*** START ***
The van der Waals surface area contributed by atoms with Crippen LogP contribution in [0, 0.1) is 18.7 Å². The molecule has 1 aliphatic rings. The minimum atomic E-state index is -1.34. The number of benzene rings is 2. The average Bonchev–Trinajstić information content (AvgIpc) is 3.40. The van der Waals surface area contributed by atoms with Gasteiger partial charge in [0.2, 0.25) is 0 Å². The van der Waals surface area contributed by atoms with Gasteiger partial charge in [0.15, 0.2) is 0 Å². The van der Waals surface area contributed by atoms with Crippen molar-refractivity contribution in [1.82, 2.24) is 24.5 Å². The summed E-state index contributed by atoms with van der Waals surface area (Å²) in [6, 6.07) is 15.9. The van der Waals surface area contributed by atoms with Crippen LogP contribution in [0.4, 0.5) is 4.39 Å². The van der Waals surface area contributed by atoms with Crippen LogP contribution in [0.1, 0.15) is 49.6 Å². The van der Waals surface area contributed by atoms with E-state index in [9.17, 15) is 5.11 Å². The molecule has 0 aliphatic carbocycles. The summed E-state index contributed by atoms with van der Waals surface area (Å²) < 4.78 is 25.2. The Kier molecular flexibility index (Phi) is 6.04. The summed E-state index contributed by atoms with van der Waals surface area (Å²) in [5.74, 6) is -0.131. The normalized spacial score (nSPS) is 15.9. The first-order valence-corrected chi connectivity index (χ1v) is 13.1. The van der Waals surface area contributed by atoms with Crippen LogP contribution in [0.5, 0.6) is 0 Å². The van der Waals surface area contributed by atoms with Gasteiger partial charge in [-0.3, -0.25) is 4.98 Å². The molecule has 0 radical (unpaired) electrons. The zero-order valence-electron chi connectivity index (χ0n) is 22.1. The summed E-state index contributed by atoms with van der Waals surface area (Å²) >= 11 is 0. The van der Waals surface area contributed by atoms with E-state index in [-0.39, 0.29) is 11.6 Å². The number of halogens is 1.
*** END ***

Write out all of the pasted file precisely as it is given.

The van der Waals surface area contributed by atoms with Crippen LogP contribution in [0, 0.1) is 18.7 Å². The molecule has 1 aliphatic rings. The minimum atomic E-state index is -1.34. The number of benzene rings is 2. The average Bonchev–Trinajstić information content (AvgIpc) is 3.40. The van der Waals surface area contributed by atoms with Gasteiger partial charge in [0.2, 0.25) is 0 Å². The van der Waals surface area contributed by atoms with Gasteiger partial charge in [0.15, 0.2) is 0 Å². The van der Waals surface area contributed by atoms with Crippen molar-refractivity contribution in [1.82, 2.24) is 24.5 Å². The summed E-state index contributed by atoms with van der Waals surface area (Å²) in [6, 6.07) is 15.9. The van der Waals surface area contributed by atoms with Crippen LogP contribution in [0.4, 0.5) is 4.39 Å². The van der Waals surface area contributed by atoms with Crippen LogP contribution in [0.1, 0.15) is 49.6 Å². The van der Waals surface area contributed by atoms with E-state index in [9.17, 15) is 5.11 Å². The molecule has 0 aliphatic carbocycles. The summed E-state index contributed by atoms with van der Waals surface area (Å²) < 4.78 is 25.2. The Kier molecular flexibility index (Phi) is 6.04. The summed E-state index contributed by atoms with van der Waals surface area (Å²) in [5.74, 6) is -0.131. The normalized spacial score (nSPS) is 15.9. The first-order valence-corrected chi connectivity index (χ1v) is 13.1. The van der Waals surface area contributed by atoms with Crippen LogP contribution in [0.5, 0.6) is 0 Å². The van der Waals surface area contributed by atoms with Gasteiger partial charge in [-0.3, -0.25) is 4.98 Å². The molecule has 0 radical (unpaired) electrons. The zero-order valence-electron chi connectivity index (χ0n) is 22.1. The summed E-state index contributed by atoms with van der Waals surface area (Å²) >= 11 is 0. The van der Waals surface area contributed by atoms with E-state index in [-0.39, 0.29) is 11.6 Å². The number of halogens is 1.